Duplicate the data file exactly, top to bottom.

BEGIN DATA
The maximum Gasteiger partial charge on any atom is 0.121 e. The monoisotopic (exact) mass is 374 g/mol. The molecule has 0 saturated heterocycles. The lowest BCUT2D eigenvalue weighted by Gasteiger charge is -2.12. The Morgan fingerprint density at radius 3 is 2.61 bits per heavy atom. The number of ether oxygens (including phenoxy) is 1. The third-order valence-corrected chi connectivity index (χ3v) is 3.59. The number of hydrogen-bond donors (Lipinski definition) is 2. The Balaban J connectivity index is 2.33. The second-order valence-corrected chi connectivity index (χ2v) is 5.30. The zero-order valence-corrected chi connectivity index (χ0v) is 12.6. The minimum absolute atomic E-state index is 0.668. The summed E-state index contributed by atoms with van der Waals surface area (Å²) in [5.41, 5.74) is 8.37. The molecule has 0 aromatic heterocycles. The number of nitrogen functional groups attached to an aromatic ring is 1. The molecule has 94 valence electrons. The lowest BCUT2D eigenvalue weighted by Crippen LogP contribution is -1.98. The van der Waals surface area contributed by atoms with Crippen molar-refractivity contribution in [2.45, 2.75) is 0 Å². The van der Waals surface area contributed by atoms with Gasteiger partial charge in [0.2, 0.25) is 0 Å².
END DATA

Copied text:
The maximum Gasteiger partial charge on any atom is 0.121 e. The monoisotopic (exact) mass is 374 g/mol. The molecule has 0 saturated heterocycles. The lowest BCUT2D eigenvalue weighted by Gasteiger charge is -2.12. The Morgan fingerprint density at radius 3 is 2.61 bits per heavy atom. The number of ether oxygens (including phenoxy) is 1. The third-order valence-corrected chi connectivity index (χ3v) is 3.59. The number of hydrogen-bond donors (Lipinski definition) is 2. The Balaban J connectivity index is 2.33. The second-order valence-corrected chi connectivity index (χ2v) is 5.30. The zero-order valence-corrected chi connectivity index (χ0v) is 12.6. The minimum absolute atomic E-state index is 0.668. The summed E-state index contributed by atoms with van der Waals surface area (Å²) in [5.41, 5.74) is 8.37. The molecule has 0 aromatic heterocycles. The number of nitrogen functional groups attached to an aromatic ring is 1. The molecule has 94 valence electrons. The lowest BCUT2D eigenvalue weighted by Crippen LogP contribution is -1.98. The van der Waals surface area contributed by atoms with Crippen molar-refractivity contribution in [2.45, 2.75) is 0 Å². The van der Waals surface area contributed by atoms with Gasteiger partial charge in [0.2, 0.25) is 0 Å².